iPhone 5, photo courtesy of Apple Inc.

Travelers can get caught in hurricanes, blizzards, and tsunamis, all of which can cause widespread power outages. Even more mundane equipment failures can cause widespread power outages while traveling. Sometimes the outages are short-lived, but sometimes the outages can last for days.

A cell phone could be the only means to communicate with family and friends during a power outage. A cellphone might be the sole “life-line” permitting contact with the outside world for help if stranded and needing rescue and/or critical medical assistance.

A cell phone, and especially a smartphone, may be the only access to travel services by phone and Internet to make new reservations for transportation, hotel accommodations, and other necessary travel assistance, and to contact a travel agent who can, possibly, perform travel reservation magic.

Recently, in the wake of Superstorm Sandy, 25% of cell phone users, travelers and residents alike, in the affected area of the northeastern US, lost their cellular service, some for days, in large part due to the power outages caused by the storm.

Despite that statistic, please note about 75 percent of cell phone users in the affected area maintained their cellular services, as long as they were able to keep their cell phones powered.

In the US, most cellular towers have some kind of power backup which can last from about 2–8 hours in a power outage; some, equipped with emergency generators, can last much longer. There is little doubt that after Sandy, the FCC (Federal Communications Commission) will significantly raise the requirements for emergency cellular tower power backup in the US. It is likely that other parts of the world will be considering the same issues and will be instituting new requirements for their cellular industry.

Of course, even if the cellular towers continue to work during a power outage, if the cell phone battery is out of “juice,” travelers will be out of luck without a means of recharging it in a power outage emergency.

Travelers have a number of possible methods available to keep their cell phones charged even during prolonged power outages.

• For road trips, I’ve kept a power inverter in my car for more than a decade. I first got it when I wanted to power my laptop in my car and keep it charged. It can easily keep cell phones, laptops, and tablets powered as long as you have fuel for your vehicle. These little units are inexpensive and should last for years. A 150W Tripp Lite Portable Auto Inverter costs less than $40.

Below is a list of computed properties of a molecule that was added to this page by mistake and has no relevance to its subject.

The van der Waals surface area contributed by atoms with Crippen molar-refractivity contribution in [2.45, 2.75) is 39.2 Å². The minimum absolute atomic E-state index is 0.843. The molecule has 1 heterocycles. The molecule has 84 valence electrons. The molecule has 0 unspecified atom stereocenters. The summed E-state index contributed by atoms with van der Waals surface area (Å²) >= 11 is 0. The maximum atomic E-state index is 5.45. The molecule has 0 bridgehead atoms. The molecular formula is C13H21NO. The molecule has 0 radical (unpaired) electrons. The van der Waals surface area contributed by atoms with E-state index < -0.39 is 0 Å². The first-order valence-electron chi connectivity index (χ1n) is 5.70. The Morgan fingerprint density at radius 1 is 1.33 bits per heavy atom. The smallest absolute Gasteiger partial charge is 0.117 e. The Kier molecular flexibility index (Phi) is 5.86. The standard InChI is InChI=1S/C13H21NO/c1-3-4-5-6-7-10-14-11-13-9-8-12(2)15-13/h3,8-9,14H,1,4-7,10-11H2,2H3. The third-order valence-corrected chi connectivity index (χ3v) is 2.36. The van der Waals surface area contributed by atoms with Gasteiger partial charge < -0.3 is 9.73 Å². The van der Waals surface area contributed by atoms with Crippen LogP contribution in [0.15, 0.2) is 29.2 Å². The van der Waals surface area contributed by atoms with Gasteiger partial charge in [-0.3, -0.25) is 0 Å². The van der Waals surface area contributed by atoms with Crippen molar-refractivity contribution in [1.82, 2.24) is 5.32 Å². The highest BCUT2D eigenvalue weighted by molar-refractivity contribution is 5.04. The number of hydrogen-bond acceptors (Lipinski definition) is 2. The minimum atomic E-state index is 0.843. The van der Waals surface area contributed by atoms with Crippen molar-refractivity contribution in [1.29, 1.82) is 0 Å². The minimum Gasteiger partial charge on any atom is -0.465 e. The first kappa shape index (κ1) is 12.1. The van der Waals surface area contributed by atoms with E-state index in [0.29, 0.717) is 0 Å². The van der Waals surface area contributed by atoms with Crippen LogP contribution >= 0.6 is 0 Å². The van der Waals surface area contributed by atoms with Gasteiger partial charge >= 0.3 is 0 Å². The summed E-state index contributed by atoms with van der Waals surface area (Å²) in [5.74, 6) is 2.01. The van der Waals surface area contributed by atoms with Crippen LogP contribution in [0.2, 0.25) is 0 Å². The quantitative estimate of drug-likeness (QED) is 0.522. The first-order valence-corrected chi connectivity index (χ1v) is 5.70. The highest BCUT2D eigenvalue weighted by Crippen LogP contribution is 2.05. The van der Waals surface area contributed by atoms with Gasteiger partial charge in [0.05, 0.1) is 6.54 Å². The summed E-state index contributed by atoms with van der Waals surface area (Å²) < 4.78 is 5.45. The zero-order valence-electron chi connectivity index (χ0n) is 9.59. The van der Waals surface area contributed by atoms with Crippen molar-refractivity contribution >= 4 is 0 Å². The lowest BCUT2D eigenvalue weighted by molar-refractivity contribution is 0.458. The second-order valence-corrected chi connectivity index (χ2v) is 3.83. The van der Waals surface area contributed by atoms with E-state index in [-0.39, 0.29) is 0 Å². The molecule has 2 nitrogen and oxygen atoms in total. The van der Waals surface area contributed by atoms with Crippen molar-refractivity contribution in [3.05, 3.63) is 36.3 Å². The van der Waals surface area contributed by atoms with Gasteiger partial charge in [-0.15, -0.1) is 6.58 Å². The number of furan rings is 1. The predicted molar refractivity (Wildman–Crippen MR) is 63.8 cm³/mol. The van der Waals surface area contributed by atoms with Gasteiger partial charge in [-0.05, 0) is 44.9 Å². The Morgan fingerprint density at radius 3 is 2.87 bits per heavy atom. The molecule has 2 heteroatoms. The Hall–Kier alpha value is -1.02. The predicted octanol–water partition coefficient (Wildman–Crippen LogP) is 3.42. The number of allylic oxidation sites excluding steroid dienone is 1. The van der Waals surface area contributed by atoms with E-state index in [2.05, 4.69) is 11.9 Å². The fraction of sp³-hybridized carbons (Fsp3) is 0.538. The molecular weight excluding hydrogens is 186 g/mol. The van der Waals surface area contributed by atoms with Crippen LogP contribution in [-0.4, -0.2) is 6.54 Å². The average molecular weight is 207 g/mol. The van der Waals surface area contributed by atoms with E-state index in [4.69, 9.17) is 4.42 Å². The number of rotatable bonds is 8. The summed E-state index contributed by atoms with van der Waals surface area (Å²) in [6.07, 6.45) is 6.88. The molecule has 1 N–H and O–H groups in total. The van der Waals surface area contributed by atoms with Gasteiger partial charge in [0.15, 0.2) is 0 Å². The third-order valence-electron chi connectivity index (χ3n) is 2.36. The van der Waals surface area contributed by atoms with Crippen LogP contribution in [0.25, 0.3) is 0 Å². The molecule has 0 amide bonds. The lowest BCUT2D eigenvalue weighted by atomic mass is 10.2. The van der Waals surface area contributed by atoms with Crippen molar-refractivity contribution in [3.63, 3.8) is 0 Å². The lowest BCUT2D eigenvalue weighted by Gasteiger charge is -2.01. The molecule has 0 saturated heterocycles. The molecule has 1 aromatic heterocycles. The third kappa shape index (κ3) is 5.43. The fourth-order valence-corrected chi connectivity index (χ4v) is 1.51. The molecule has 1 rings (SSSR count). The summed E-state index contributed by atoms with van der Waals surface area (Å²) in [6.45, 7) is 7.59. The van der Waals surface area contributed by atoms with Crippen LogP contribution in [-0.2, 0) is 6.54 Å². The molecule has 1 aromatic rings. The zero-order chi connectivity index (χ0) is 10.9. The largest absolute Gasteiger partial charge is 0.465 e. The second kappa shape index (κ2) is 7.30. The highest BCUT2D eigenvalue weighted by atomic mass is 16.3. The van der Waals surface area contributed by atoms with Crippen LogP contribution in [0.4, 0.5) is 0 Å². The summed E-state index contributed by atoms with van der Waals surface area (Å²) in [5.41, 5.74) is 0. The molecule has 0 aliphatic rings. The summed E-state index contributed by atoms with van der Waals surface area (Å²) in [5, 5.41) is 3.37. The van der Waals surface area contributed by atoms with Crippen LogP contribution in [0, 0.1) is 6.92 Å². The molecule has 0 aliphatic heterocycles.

• Also for road trips, take a portable auto charger for a cell phone. I’ve purchased one of these inexpensive units for every cell phone I’ve owned over the years. I bought one for my iPhone the same day I purchased the iPhone to keep it fully charged when using it as a GPS while traveling on the road. These chargers generally cost less than $20. During a power outage, it’s not as versatile as a full blown power inverter, but it will keep your cell phone charged.

• For travel everywhere, I’ve packed at least one portable battery charger. I originally purchased this item to be able to run my iPod to view videos and movies on long flights between the US and Europe, the Middle East and South America. At this time, I highly recommend the Mophie juice pack powerstation duo ($99.95). The Mophie juice pack powerstation duo, with its 2.1 amps charging output, and 6000 mAh battery, can charge typical smartphones several times on a single charge, and can even put in about a 40 percent charge into the latest iPad’s 11,560 mAh battery.

• Laptop USB ports can be used to recharge cell phones. To retain as much laptop battery power as possible during a power outage, keep the screen dark while using the laptop to recharge the phone.

• Finally, there are actions that minimize the drain on a phone’s battery and to extend its life. Turn off Bluetooth and WiFi. They can suck the life out of the battery. Turn off all non-essential apps from running in the background, and keep the screen’s brightness as low as possible during use. Consider using an app which keeps your battery fresh. I’ve used “Battery Doctor” monthly, on my iPhone, for a couple of years.